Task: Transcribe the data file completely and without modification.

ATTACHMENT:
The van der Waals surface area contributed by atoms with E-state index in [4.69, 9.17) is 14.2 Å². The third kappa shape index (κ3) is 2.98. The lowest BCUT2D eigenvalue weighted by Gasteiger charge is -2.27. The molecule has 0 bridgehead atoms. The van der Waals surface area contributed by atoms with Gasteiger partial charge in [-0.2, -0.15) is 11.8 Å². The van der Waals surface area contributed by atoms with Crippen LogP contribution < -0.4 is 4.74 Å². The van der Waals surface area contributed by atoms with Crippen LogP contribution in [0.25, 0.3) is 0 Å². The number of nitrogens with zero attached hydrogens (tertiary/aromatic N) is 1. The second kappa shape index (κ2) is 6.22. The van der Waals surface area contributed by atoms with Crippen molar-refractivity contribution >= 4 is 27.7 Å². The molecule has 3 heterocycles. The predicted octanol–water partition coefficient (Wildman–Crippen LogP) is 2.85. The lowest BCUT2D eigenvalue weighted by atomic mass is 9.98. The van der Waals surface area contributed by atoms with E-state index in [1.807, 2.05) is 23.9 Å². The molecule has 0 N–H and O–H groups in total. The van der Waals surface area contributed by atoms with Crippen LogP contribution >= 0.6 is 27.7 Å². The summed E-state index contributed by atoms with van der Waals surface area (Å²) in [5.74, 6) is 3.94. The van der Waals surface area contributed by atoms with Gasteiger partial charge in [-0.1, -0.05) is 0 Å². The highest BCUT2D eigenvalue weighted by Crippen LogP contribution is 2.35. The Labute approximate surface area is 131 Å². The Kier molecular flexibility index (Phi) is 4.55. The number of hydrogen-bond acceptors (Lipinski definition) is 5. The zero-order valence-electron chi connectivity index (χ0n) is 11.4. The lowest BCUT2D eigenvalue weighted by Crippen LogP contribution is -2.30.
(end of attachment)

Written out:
The van der Waals surface area contributed by atoms with E-state index in [4.69, 9.17) is 14.2 Å². The third kappa shape index (κ3) is 2.98. The lowest BCUT2D eigenvalue weighted by Gasteiger charge is -2.27. The molecule has 0 bridgehead atoms. The van der Waals surface area contributed by atoms with Gasteiger partial charge in [-0.2, -0.15) is 11.8 Å². The van der Waals surface area contributed by atoms with Crippen LogP contribution < -0.4 is 4.74 Å². The van der Waals surface area contributed by atoms with Crippen LogP contribution in [0.25, 0.3) is 0 Å². The number of nitrogens with zero attached hydrogens (tertiary/aromatic N) is 1. The second kappa shape index (κ2) is 6.22. The van der Waals surface area contributed by atoms with Crippen molar-refractivity contribution >= 4 is 27.7 Å². The molecule has 3 heterocycles. The predicted octanol–water partition coefficient (Wildman–Crippen LogP) is 2.85. The lowest BCUT2D eigenvalue weighted by atomic mass is 9.98. The van der Waals surface area contributed by atoms with E-state index in [1.807, 2.05) is 23.9 Å². The molecule has 0 N–H and O–H groups in total. The van der Waals surface area contributed by atoms with Crippen LogP contribution >= 0.6 is 27.7 Å². The summed E-state index contributed by atoms with van der Waals surface area (Å²) in [5.74, 6) is 3.94. The van der Waals surface area contributed by atoms with Gasteiger partial charge in [-0.1, -0.05) is 0 Å². The highest BCUT2D eigenvalue weighted by Crippen LogP contribution is 2.35. The Labute approximate surface area is 131 Å². The Kier molecular flexibility index (Phi) is 4.55. The number of hydrogen-bond acceptors (Lipinski definition) is 5. The zero-order valence-electron chi connectivity index (χ0n) is 11.4. The lowest BCUT2D eigenvalue weighted by Crippen LogP contribution is -2.30.